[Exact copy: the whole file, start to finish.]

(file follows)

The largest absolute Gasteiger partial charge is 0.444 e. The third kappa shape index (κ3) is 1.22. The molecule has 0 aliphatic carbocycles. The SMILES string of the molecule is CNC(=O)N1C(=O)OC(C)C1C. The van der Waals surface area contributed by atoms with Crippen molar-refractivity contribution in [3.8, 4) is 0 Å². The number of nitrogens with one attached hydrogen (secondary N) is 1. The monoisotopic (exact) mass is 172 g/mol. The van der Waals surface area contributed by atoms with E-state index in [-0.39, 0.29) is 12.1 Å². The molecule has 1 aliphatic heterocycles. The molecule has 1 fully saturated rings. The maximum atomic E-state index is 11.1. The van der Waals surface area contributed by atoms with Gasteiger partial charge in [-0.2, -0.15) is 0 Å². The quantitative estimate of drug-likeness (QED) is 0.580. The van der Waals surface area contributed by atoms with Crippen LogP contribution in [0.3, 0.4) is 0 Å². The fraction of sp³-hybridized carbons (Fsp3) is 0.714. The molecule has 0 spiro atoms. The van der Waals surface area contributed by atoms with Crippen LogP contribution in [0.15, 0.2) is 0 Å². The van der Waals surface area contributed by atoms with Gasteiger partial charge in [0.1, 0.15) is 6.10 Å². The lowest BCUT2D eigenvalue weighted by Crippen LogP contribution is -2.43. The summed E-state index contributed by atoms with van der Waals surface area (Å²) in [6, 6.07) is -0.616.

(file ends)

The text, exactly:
The largest absolute Gasteiger partial charge is 0.444 e. The third kappa shape index (κ3) is 1.22. The molecule has 0 aliphatic carbocycles. The SMILES string of the molecule is CNC(=O)N1C(=O)OC(C)C1C. The van der Waals surface area contributed by atoms with Crippen molar-refractivity contribution in [3.8, 4) is 0 Å². The number of nitrogens with one attached hydrogen (secondary N) is 1. The monoisotopic (exact) mass is 172 g/mol. The van der Waals surface area contributed by atoms with E-state index in [-0.39, 0.29) is 12.1 Å². The molecule has 1 aliphatic heterocycles. The molecule has 1 fully saturated rings. The maximum atomic E-state index is 11.1. The van der Waals surface area contributed by atoms with Gasteiger partial charge in [-0.2, -0.15) is 0 Å². The quantitative estimate of drug-likeness (QED) is 0.580. The van der Waals surface area contributed by atoms with Crippen LogP contribution in [0.3, 0.4) is 0 Å². The fraction of sp³-hybridized carbons (Fsp3) is 0.714. The molecule has 0 spiro atoms. The van der Waals surface area contributed by atoms with Crippen LogP contribution in [0.15, 0.2) is 0 Å². The van der Waals surface area contributed by atoms with Gasteiger partial charge in [0.1, 0.15) is 6.10 Å². The lowest BCUT2D eigenvalue weighted by Crippen LogP contribution is -2.43. The summed E-state index contributed by atoms with van der Waals surface area (Å²) in [6, 6.07) is -0.616.